Many know Susan Houghton from her days as the spokeswoman for Lawrence Livermore National Laboratory and later for Safeway. These days, however, she's even more widely known and appreciated as the founder with other parents of Sunflower Hill, a Pleasanton-based nonprofit organization created for families of older children with developmental delays.
Houghton has found her niche as a role model for adults with autism and those caring for them.
Employed in the field of public affairs and government relations for more than 30 years and now as a mother of a 22-year-old with moderate autism, she is skillfully leading the effort to develop sustainable lifelong residency options with an enhanced quality of life so that those with developmental delays who are older can continue in beneficial programs they enjoyed when younger.
Houghton said she remembers the day the yellow school bus stopped coming for her son Robby, one of 70,000 individuals in California diagnosed with autism. It's an alarming statistic, especially since there were only 4,000 diagnosed in 1992, the year Robby was born.
Graduation ceremonies are typically a reason to celebrate. But for the Houghton family, it was just the opposite. The yellow school bus had been Robby's lifeline since he was 4, taking him to a world of caring teachers, academics and activities. But he turned 22, and for special education students that's when public school officially ends. In his last year, Robby thrived in a special 'transition' class that focused on life skills and job training. But now there is no place for him to go.
Houghton started her search a year ago. Feeling optimistic about all Robby had learned, she inquired about a special program that 'catered' to individuals with autism. Acceptance would mean a chance to live in a dorm, follow a routine, and gain job skills. But these programs are now more selective, catering to higher-functioning (Asperger syndrome) individuals and leaving behind those with mild to moderate delays, like Robby. Several available Bay Area programs have two-year waiting lists and, Houghton learned, involve little more than just sitting around, passing the time.
So now, after years in public school with structured days and opportunities, Robby, like many others, is being left behind.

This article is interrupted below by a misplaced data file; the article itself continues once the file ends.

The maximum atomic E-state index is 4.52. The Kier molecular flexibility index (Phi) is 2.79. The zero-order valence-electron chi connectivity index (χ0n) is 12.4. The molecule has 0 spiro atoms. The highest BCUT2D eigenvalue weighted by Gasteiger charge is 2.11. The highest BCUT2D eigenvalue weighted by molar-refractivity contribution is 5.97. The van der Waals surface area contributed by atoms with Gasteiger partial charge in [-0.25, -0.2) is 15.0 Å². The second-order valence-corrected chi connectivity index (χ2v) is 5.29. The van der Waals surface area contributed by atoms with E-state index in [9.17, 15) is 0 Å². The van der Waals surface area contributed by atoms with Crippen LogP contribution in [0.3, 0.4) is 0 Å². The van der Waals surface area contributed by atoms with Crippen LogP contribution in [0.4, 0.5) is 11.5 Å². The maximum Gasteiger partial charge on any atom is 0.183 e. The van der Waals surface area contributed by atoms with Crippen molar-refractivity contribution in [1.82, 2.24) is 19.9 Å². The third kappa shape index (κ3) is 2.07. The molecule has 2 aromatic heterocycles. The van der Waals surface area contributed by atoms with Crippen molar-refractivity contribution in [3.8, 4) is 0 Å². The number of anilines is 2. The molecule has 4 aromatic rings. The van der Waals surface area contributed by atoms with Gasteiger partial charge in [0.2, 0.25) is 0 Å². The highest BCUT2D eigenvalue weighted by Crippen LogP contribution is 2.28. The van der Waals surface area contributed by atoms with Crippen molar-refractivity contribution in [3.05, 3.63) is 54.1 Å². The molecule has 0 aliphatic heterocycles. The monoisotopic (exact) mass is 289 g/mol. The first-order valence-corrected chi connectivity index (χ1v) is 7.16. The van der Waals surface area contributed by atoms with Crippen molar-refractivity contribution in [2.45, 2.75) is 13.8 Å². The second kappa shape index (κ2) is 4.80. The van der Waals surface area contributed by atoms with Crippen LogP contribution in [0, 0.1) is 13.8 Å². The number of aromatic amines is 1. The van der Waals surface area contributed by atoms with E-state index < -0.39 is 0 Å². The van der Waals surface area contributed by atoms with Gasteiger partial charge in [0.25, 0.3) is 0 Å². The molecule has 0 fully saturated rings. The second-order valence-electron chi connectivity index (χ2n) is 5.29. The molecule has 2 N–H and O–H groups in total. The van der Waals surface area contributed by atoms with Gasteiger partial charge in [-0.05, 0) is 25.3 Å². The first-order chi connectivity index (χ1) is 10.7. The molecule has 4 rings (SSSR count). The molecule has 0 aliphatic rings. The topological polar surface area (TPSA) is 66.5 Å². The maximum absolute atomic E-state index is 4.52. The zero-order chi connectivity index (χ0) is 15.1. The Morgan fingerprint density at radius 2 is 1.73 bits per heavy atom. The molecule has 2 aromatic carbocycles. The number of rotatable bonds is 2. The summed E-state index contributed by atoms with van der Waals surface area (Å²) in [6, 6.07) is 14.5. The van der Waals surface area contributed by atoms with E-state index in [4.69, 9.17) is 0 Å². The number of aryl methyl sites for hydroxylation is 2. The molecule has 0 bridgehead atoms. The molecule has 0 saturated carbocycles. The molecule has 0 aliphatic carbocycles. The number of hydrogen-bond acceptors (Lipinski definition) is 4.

"I never envisioned this outcome," Houghton said. "Robby had wonderful teachers and loved school. He was the honorary drum major for his high school band. He volunteered in the cafeteria, student store and at a local gym. He recently gave a speech before a large audience honoring his teachers, and he excelled at Special Olympics."
Yet sadly, Houghton's experience appears to be the norm. Post-high school programs for young adults with special needs are not readily available, even though approximately 93% of Californians with autism are under the age of 31. That's more than 65,000 individuals.
Houghton said that the Individuals with Disabilities Education Act (IDEA) mandates a free and appropriate education for special needs individuals through age 22. They must also be trained for employment and independent living. But what's the point if there aren't opportunities to use those skills? Why can't there be a "life after high school" for all who want it, Houghton asked.
As Robby becomes an adult, his future and really the future of all individuals with autism and developmental delays becomes clear and worrisome. Where will they live? What will they do? What will be their passion and purpose in life? Unfortunately, the reality is that one in 50 individuals is now born with autism. More than 500,000 will become adults in the next decade. Is society prepared?
This is why Houghton helped create Sunflower Hill. The organization seeks to change the paradigm of both institutional and home living options by creating an intentional community that supports a sustainable, productive, warm and happy quality of life.
The name was specifically chosen for its meaning.
According to Houghton, sunflowers originated in the Americas in 1000 B.C., where for centuries they were cultivated as a valuable food source. They are considered gifts of radiant warmth and the happiest of flowers. Their meanings include loyalty and longevity, nourishment and vibrancy. This is the vision Houghton has for a Sunflower Hill community, a place where all individuals of all ages can thrive.
For more information on Sunflower Hill, sign on to the organization's website at www.sunflowerhill.org or call 321-5757.
* Sunflower Hill is the third nonprofit Houghton has founded to help children and parents deal with special needs issues. The others: Exceptional Needs Network (now in its 13th year) and Kern Autism Network in Bakersfield.
* East Bay Gives, a 24-hour online giving event, recognized Sunflower Hill in 10th place out of 140 nonprofits in the East Bay.
* Currently director of development and communications at UC Berkeley, Houghton also serves on the President's Advisory Board at Cal Poly in San Luis Obispo, where she earned a bachelor's degree in journalism. She is also an adviser to the newly formed Tri-Valley Nonprofit Alliance, a consortium dedicated to promoting awareness and collaboration among the area's 501(c)3 organizations.
* Houghton's other past work experience includes executive director of the Ohlone College Foundation, manager of HR communications for Chevron, and the spokesperson/public affairs coordinator for PG&E's Diablo Canyon Nuclear Power Plant.
* She is finalizing her master's degree in administration/philanthropy through Michigan State University.
*Houghton has two other sons: Trevor, a sophomore at Cal Poly, and Jonathan, a former Marine who is also attending Las Positas College. She resides in Livermore with husband Larry and their golden retriever Maddie.